When the Cleveland Indians lost Danny Salazar to injury, people doubted them.

When the Indians lost Carlos Carrasco to injury, people counted them out.

One month later, Cleveland is putting together one of the greatest pitching performances in postseason history.

No team has ever pitched five shutouts in a postseason, until now.

In three World Series games, Cleveland has shut out Chicago twice.

The Indians are racking up impressive statistics without two of their top three pitchers fully healthy. Keep in mind, starting pitcher Corey Kluber had a mild quadriceps strain in late September, and starting pitcher Trevor Bauer had a deep cut on his pinkie after messing around with a drone.

None of the injuries have mattered, however, as the Indians continue to find ways to get outs.

“Injuries are a part of the game. It’s going to happen throughout the year. Obviously, we’ve had our fair share of them pitching-wise, but I think it’s just really guys embracing the challenges of stepping in and filling those shoes,” Kluber said.

A big part of the success is the masterful use of the bullpen by manager Terry Francona, one of the best managers in postseason history. He led Boston to two World Series championships, and won his first nine World Series games before Game 2 on Wednesday.

Francona hasn’t been afraid to go to his bullpen early and often because it keeps performing.

In a three-game sweep of Boston in the American League Division Series, the Indians’ bullpen allowed two runs in 10 1/3 innings.

In five games against Toronto in the American League Championship Series, the Cleveland bullpen allowed four earned runs in 23 innings.

A star of that bullpen has been former Erie SeaWolves pitcher Andrew Miller. Through eight appearances, he has 27 strikeouts to four walks with no runs allowed in 15 innings.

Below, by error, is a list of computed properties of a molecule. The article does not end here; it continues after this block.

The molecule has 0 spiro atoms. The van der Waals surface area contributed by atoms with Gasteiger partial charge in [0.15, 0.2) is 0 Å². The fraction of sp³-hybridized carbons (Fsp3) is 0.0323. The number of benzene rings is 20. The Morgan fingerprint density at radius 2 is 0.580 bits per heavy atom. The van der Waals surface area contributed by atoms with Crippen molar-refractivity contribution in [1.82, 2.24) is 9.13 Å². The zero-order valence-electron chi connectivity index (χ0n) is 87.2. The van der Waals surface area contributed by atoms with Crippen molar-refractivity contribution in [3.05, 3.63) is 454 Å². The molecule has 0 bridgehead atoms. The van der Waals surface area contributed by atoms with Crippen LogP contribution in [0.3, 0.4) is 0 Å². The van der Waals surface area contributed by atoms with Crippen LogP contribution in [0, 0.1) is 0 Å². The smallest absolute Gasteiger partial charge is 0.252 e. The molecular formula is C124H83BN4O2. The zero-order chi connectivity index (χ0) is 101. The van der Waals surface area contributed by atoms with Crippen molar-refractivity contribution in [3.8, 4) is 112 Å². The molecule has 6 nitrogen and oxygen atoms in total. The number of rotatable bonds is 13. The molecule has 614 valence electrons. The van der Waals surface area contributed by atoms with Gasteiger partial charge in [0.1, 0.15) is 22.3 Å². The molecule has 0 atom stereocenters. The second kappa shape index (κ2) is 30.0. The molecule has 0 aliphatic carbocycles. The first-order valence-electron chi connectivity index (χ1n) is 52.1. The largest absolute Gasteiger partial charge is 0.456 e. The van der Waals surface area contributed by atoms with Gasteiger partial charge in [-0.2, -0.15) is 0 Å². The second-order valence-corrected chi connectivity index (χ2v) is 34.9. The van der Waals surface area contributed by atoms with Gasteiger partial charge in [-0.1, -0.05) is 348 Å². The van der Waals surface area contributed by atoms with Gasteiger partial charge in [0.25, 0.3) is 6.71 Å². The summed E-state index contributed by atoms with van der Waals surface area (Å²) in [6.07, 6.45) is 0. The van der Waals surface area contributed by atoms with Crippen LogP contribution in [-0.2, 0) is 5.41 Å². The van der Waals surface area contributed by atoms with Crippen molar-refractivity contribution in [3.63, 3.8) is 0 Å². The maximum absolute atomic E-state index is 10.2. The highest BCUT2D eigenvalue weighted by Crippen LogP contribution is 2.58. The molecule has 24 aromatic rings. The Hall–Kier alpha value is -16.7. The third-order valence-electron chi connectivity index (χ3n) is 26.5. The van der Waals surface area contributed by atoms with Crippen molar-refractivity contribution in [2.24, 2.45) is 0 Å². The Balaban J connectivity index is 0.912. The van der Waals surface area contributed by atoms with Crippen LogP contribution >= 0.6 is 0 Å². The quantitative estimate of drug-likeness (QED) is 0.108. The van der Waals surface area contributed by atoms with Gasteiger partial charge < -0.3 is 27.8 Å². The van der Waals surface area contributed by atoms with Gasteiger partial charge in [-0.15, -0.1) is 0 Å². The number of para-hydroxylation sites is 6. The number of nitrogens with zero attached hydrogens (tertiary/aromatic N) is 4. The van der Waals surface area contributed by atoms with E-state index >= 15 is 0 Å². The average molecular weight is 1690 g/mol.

It’s not just Miller, however.

Bryan Shaw is 2-0 with a 3.38 ERA in nine appearances out of the bullpen, while Cody Allen has six saves in eight games without allowing a run.

Dan Otero has one earned run allowed in five relief innings, and Jeff Manship hasn’t allowed an earned run in his two appearances.

Josh Tomlin has come up with big starts and Ryan Merritt, in his second MLB start, threw 4 1/3 shutout innings in a ALCS-clinching win over Toronto.
With Francona, traditional roles have been thrown out, and it continues to work for the Indians. Starting pitchers do not have to go five innings or more if he wants to make a move. His best relief pitchers could come in as early as the fifth inning and Francona has used some of them for two innings or more.

Miller was a back-end reliever with the New York Yankees, but he could appear in a game at any time and in any situation.

Francona has even declared Kluber the starting pitcher in three games in the World Series, which means he will pitch on short rest, twice. Francona has never pitched someone on short rest in the postseason.

“Kluber has made himself, through hard work, one of the elite pitchers in the game. Once he got here he didn’t take the foot off the gas,” Francona said. “I mean, this kid’s routines are impeccable. He works hard. Every time he picks up a ball, there is intent. There’s a reason that it’s late October and his gas tank, the needle’s on full. That’s a pretty big compliment to his work ethic.”

Losing two of your top three starting pitchers, and having to use a bullpen over and over might be too much to overcome for most teams chasing a World Series title.

The Indians are turning that situation into an all-time performance by the pitching staff.